The role of the public-sector research and research funding was also essential for the rapid development of these technologies. Government-funded research at universities and public research institutes produced most of the key concepts or actual platform technologies. Much of the improvement of the plant transformation technologies then took place in the private sector motivated primarily by the companies' need for efficient methods to produce transgenic varieties for commercialization. In the gene sequencing case, much of the efficiency improvement of sequencing was generated by private-sector firms, but the enormous investments by governments and foundations in the human genome project ensured them a market for improvements in sequencing techniques. These same techniques were then available for use by rice genome sequencers who were funded by the Rockefeller Foundation, the Japanese government, and other governments, as well as the private sector.

However, it does seem clear to us that government-funded research on plant transformation technologies or genomics without patents on research tools would not have been enough to develop the research tools that are available today. The competition for scientific recognition and prestige, along with government funding of research, was a motivating factor for public scientists to develop technology. This would have kept improvements in basic technology going, but less quickly because the venture capital, corporate money, and business incentives would not have been there.

The patents on plant transformation technology did produce some identifiable holdups, which slowed the commercialization of some herbicide-tolerant plant varieties by a few years. A more important impact was perhaps their impact on industry structure. The difficulty of getting access to the whole package of plant transformation technology appears to have kept some firms from entering the plant genetic engineering business. Likewise, the large upfront investment needed to get into gene sequencing has limited this technology to major companies and large consortia of publicly funded research institutes. This limited access gives the major companies an advantage in seeking and patenting important genes for commercial use. Both the major companies' control of transformation technologies and their information advantage work together to strengthen the leadership position of Monsanto and Syngenta in the plant biotechnology industry and make it more difficult for new firms to enter the industry.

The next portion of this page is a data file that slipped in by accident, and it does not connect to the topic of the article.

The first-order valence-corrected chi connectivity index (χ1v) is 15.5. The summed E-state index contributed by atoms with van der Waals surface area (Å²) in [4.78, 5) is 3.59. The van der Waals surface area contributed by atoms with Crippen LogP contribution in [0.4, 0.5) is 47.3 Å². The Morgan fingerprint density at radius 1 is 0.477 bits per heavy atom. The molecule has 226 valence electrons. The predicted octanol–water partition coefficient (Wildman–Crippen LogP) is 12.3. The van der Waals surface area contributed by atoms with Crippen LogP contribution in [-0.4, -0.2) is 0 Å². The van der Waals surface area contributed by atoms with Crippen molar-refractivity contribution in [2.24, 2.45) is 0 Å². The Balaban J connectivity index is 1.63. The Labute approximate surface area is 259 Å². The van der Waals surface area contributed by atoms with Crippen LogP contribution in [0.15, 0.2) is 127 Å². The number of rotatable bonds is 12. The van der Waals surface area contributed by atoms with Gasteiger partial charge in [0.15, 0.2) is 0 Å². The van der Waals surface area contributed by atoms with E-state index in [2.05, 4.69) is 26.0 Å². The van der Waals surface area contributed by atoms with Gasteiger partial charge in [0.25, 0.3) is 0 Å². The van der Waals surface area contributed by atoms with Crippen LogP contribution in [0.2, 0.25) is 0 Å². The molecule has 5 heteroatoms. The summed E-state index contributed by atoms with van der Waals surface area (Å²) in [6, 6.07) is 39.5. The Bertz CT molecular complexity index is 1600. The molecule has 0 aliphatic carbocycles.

The net impact of patents on research tools at this time seems to have been positive. They have stimulated research on these tools that have led to major increases in their technical efficiency. These increases in efficiency have dramatically reduced the cost of sequencing despite the high price tag on the equipment. The cost of plant transformation has also dropped dramatically—although possibly much more for the patent holders than the licensees. Our impression is that the benefits in terms of improved technology to farmers have outweighed the few examples of holdups that we were able to find. However, we were not able to get any numbers to quantify either the benefits or costs, so no firm conclusion is possible at present.


1 Basta is the commercial name of LibertyLink herbicide outside the United States.

2 The grass family consists of five principal subfamilies and about 10,000 diverse species, including important food crops such as rice, wheat, and maize.

3 McCouch (1998) reports that initially the USDA sponsored Plant Genome Initiative were focused on applying genomic research to the study of maize due to its commercial importance.

4 These estimates include the time required for preprocessing and sample handling on each instrument but do not include the time required for sequence analysis.


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Suggested citation: Pray, C.E., & Naseem, A. (2005). Intellectual property rights on research tools: Incentives or barriers to innovation? Case studies of rice genomics and plant transformation technologies. AgBioForum, 8(2&3), 108-117. Available on the World Wide Web: